author = "C.L. Dewilde and {De Decker}, P.",
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Changing inequalities in housing outcomes across Western Europe. / Dewilde, C.L.; De Decker, P.

In: Housing, Theory and Society, Vol. 33, No. 2, 2016, p. 121-161.

Research output: Contribution to journalArticleScientificpeer-review

TY - JOUR

T1 - Changing inequalities in housing outcomes across Western Europe

AU - Dewilde, C.L.

AU - De Decker, P.

PY - 2016

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N2 - We evaluate to what extent the financialization of housing is associated with changing inequalities in housing outcomes for low-income owners and private renters, using data for two time points (1995 and 2012) for 11–13 western European countries. We find that in countries with a more commodified housing regime, low-income respondents experience more affordability problems (resulting in a wider gap with middle-income respondents), but better housing conditions. Concerning trends over time, we find that with regard to housing affordability, in most countries the position of low-income owners and private renters has deteriorated over time compared to their middle-income counterparts. This trend can be explained by increases in the level of financialization of housing, and decreases in the supply of private rental housing – controlling for trends in absolute incomes and income inequality. Declining affordability for low-income owners and private renters in more financialized housing regimes has furthermore not been compensated by improved housing conditions. Although it may have intensified since 2008, the observed trend does not originate from declining household incomes following the Great Financial Crisis (2008–2009), as the affordability gap between low- and middle-income private renters already grew significantly larger with the increased financialization during the period 1995–2007.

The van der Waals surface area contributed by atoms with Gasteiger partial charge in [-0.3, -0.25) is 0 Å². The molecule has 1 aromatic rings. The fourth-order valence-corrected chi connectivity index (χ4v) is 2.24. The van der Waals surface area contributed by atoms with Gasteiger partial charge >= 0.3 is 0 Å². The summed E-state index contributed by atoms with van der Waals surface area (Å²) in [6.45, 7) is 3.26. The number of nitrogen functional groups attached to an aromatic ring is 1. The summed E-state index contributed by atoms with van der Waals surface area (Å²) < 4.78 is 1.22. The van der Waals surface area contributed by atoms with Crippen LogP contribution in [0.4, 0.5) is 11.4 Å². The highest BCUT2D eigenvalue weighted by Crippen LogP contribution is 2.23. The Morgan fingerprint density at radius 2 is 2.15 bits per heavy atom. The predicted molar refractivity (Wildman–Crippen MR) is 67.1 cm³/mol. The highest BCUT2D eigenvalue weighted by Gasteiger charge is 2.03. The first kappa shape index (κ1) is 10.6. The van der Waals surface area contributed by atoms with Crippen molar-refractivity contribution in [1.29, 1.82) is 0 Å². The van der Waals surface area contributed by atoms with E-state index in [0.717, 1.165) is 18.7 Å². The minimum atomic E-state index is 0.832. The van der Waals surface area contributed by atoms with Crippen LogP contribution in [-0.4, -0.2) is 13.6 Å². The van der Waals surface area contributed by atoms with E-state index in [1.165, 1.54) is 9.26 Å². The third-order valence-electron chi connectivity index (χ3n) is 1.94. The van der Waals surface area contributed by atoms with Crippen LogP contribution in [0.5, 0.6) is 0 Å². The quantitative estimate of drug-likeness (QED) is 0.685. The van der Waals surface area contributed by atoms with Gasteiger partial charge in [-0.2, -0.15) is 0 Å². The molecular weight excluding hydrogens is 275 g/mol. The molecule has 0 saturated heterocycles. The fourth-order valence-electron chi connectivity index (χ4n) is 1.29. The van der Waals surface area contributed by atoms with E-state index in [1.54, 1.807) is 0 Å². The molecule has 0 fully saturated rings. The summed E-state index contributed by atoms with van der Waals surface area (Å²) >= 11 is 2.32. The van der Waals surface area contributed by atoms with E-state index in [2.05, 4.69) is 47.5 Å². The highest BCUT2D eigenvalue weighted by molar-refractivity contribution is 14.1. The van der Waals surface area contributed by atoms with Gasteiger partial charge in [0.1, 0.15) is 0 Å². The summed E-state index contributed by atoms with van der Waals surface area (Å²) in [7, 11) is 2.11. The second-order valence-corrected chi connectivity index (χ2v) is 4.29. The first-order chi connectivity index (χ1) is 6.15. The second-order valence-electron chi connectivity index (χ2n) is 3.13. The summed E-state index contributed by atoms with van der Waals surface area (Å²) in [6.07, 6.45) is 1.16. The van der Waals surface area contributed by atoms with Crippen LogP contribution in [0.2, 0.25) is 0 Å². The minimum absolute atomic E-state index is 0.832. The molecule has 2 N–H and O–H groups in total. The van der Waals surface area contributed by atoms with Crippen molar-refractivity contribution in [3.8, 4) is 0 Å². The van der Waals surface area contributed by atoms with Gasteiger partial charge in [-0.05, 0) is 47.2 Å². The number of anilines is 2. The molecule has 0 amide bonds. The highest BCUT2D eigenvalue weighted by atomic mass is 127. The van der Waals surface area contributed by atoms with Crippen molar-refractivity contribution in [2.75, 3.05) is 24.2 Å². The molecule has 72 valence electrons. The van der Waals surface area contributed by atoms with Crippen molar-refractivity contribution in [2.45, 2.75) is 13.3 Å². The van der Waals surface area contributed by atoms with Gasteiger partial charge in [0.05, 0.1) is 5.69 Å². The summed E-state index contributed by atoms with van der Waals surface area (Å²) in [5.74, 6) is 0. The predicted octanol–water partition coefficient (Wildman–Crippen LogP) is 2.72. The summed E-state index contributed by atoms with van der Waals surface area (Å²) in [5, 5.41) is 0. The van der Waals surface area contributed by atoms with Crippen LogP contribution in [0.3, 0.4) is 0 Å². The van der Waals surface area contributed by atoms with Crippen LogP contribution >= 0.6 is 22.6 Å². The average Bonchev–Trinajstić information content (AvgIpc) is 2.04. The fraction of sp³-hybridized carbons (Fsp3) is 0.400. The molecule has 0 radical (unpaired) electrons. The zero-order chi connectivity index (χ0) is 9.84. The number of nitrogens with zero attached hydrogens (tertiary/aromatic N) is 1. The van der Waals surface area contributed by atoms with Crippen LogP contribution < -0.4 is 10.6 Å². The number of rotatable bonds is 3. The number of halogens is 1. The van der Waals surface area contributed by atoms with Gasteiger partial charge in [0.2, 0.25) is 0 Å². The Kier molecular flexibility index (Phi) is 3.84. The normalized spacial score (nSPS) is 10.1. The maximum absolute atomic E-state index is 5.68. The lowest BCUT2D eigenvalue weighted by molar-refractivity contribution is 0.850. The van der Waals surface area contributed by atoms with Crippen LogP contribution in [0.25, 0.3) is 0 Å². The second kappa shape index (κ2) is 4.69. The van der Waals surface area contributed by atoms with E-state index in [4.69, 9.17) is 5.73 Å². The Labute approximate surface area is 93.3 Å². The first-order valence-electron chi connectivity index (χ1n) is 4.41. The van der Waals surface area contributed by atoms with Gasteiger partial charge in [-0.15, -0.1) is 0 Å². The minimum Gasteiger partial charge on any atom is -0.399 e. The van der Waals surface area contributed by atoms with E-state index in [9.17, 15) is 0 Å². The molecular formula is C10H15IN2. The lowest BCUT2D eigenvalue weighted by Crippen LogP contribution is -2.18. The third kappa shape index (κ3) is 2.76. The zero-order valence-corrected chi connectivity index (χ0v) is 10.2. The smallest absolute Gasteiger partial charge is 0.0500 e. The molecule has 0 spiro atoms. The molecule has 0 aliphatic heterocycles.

AB - We evaluate to what extent the financialization of housing is associated with changing inequalities in housing outcomes for low-income owners and private renters, using data for two time points (1995 and 2012) for 11–13 western European countries. We find that in countries with a more commodified housing regime, low-income respondents experience more affordability problems (resulting in a wider gap with middle-income respondents), but better housing conditions. Concerning trends over time, we find that with regard to housing affordability, in most countries the position of low-income owners and private renters has deteriorated over time compared to their middle-income counterparts. This trend can be explained by increases in the level of financialization of housing, and decreases in the supply of private rental housing – controlling for trends in absolute incomes and income inequality. Declining affordability for low-income owners and private renters in more financialized housing regimes has furthermore not been compensated by improved housing conditions. Although it may have intensified since 2008, the observed trend does not originate from declining household incomes following the Great Financial Crisis (2008–2009), as the affordability gap between low- and middle-income private renters already grew significantly larger with the increased financialization during the period 1995–2007.